The ideal future for us would be with the availability of cheaper renewable energy. Nowadays, coal power plants are thought to be cheaper than any other source of energy.
The World Economic Forum (WEF) begs to differ, releasing a report that states that solar energy is now cheaper than coal.
Solar and wind energy costs the same or cheaper than fossil fuel based energy in more than 30 countries according to WEF.
The prices for solar and wind based energy production continue to fall and will reach a point known as “grid-parity”. About two-thirds of all countries in the world will reach grid-parity within the next few years.
Grid-parity in simple words means that producing energy through alternative sources is cheaper than the purchasing power of the electricity grid.
Michael Drexler, Senior Director and Head of Investor Industries at WEF, said in a statement,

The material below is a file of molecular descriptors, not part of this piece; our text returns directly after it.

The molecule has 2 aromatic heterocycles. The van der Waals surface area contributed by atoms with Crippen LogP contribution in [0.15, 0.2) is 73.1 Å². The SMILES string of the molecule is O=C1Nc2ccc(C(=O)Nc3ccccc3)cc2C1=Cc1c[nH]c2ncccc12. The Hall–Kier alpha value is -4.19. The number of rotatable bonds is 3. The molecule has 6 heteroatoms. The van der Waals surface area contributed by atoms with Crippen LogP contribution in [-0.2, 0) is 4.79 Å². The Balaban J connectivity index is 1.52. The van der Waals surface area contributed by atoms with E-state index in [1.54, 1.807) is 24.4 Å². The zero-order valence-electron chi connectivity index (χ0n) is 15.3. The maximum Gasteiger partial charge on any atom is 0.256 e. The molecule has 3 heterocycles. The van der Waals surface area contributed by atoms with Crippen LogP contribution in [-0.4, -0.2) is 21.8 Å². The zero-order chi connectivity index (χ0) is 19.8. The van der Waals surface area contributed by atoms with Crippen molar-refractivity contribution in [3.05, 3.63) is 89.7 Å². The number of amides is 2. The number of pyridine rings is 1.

Renewable energy has reached a tipping point. It is not only a commercially viable option, but an outright compelling investment opportunity with long-term, stable, inflation-protected returns.
US Leading The Pack
In US, Solar energy has already become the biggest source of electricity production. In 2016 alone they added 9.5 Gigawatts of solar cells to the national grid.
The rest of the world, however, is not doing so well. Other countries have not reached similar levels of renewable energy production to avoid potentially dangerous affect of global warming, according to the UN.
The Paris climate change accord set the target of renewable energy investment at $1 trillion. Last year’s global investment in renewable energy was just 25% of that target at $286 billion.
Solar Will Cost Half as Much as Coal in 10-20 Years
Prices are ultimately going to fall well below the levels of coal and gas based energy. Solar energy based electricity in particular is going to cost half as much as coal or gas based electricity in 10-20 years. Some countries have already reached that price point.
In August, Solarpack, an energy company was contracted to sell electricity in Chile, South America at just $29.1 per Megawatt hour. This is 58% less than a natural gas based power plant in the country.